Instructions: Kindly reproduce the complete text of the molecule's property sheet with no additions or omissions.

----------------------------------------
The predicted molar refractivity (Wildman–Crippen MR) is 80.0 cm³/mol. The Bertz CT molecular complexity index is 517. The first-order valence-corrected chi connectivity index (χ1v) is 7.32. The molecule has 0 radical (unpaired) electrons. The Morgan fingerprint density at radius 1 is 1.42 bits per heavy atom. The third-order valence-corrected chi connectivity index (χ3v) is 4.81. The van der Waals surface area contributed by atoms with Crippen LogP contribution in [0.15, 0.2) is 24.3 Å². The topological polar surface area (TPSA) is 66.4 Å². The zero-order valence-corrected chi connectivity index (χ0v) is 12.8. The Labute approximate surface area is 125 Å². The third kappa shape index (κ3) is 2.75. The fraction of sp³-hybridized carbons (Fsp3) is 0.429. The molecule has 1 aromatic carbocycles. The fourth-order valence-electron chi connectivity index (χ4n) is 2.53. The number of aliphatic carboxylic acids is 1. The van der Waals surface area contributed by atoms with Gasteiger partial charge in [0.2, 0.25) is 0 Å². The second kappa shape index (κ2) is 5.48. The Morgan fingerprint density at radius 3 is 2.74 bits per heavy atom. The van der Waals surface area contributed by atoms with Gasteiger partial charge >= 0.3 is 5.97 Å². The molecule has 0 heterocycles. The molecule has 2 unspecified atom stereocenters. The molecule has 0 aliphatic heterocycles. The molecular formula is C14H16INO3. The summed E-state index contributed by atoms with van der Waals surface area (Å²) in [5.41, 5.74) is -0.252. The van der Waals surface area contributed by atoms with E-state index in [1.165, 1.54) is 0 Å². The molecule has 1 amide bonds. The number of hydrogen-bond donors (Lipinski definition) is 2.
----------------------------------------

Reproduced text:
The predicted molar refractivity (Wildman–Crippen MR) is 80.0 cm³/mol. The Bertz CT molecular complexity index is 517. The first-order valence-corrected chi connectivity index (χ1v) is 7.32. The molecule has 0 radical (unpaired) electrons. The Morgan fingerprint density at radius 1 is 1.42 bits per heavy atom. The third-order valence-corrected chi connectivity index (χ3v) is 4.81. The van der Waals surface area contributed by atoms with Crippen LogP contribution in [0.15, 0.2) is 24.3 Å². The topological polar surface area (TPSA) is 66.4 Å². The zero-order valence-corrected chi connectivity index (χ0v) is 12.8. The Labute approximate surface area is 125 Å². The third kappa shape index (κ3) is 2.75. The fraction of sp³-hybridized carbons (Fsp3) is 0.429. The molecule has 1 aromatic carbocycles. The fourth-order valence-electron chi connectivity index (χ4n) is 2.53. The number of aliphatic carboxylic acids is 1. The van der Waals surface area contributed by atoms with Gasteiger partial charge in [0.2, 0.25) is 0 Å². The second kappa shape index (κ2) is 5.48. The Morgan fingerprint density at radius 3 is 2.74 bits per heavy atom. The van der Waals surface area contributed by atoms with Gasteiger partial charge >= 0.3 is 5.97 Å². The molecule has 0 heterocycles. The molecule has 2 unspecified atom stereocenters. The molecule has 0 aliphatic heterocycles. The molecular formula is C14H16INO3. The summed E-state index contributed by atoms with van der Waals surface area (Å²) in [5.41, 5.74) is -0.252. The van der Waals surface area contributed by atoms with E-state index in [1.165, 1.54) is 0 Å². The molecule has 1 amide bonds. The number of hydrogen-bond donors (Lipinski definition) is 2.